The Vision A modified nuclear reactor that produces 17,000 barrels of gasoline a day—enough to fuel 54,000 Honda Civics.
The Plan Air contains hydrogen and carbon, the building blocks of gasoline. So why not turn it into fuel? That’s the thinking behind a plan from scientists at Los Alamos National Laboratory to transform carbon dioxide into a renewable resource using nuclear plants. As air enters a reactor’s cooling tower, it filters through a potassium carbonate solution, which captures 95 percent of the carbon dioxide and forms a bicarbonate solution: baking soda, more or less.
From there, an electrolytic cell turns the bicarbonate into 100 percent CO2. As for the hydrogen, the nuclear reactor is already generating electricity, and some of it can power electrolyzers that strip hydrogen from water. Finally, catalytic processes combine the hydrogen and carbon into methane, gasoline or jet fuel, all without toxic emissions. The researchers estimate that to produce 8,600 tons of CO2 per day, enough for those 17,000 barrels of gas, it would take six cooling towers and as many as 90 cells.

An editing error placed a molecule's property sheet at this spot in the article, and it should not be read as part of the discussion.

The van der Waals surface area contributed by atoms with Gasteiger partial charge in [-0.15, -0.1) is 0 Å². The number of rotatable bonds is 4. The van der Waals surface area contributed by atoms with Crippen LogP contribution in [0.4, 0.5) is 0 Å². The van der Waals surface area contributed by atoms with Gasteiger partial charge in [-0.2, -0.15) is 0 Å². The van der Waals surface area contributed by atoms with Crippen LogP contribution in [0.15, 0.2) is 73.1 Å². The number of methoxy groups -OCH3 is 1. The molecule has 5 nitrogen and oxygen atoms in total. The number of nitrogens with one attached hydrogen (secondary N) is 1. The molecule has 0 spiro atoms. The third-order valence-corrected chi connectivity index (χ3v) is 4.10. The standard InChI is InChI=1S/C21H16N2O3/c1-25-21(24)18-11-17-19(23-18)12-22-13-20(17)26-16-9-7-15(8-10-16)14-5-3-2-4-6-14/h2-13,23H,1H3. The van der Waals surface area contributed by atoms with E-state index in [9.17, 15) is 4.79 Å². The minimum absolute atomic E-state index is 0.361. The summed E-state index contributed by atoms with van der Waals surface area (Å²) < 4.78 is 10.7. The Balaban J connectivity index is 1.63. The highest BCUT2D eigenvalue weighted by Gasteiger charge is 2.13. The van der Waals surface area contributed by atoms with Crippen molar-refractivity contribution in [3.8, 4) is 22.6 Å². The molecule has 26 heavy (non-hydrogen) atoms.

Potential Uh-Ohs The plan needs gas prices to continue to rise, since the new gas would cost $4 a gallon at the pump. If oil prices fall, the plan dies.
ETA The Los Alamos scientists plan to debut a prototype of the electrolytic cells next year, with a commercial version ready by 2013.
Five amazing, clean technologies that will set us free, in this month's energy-focused issue. Also: how to build a better bomb detector, the robotic toys that are raising your children, a human catapult, the world's smallest arcade, and much more.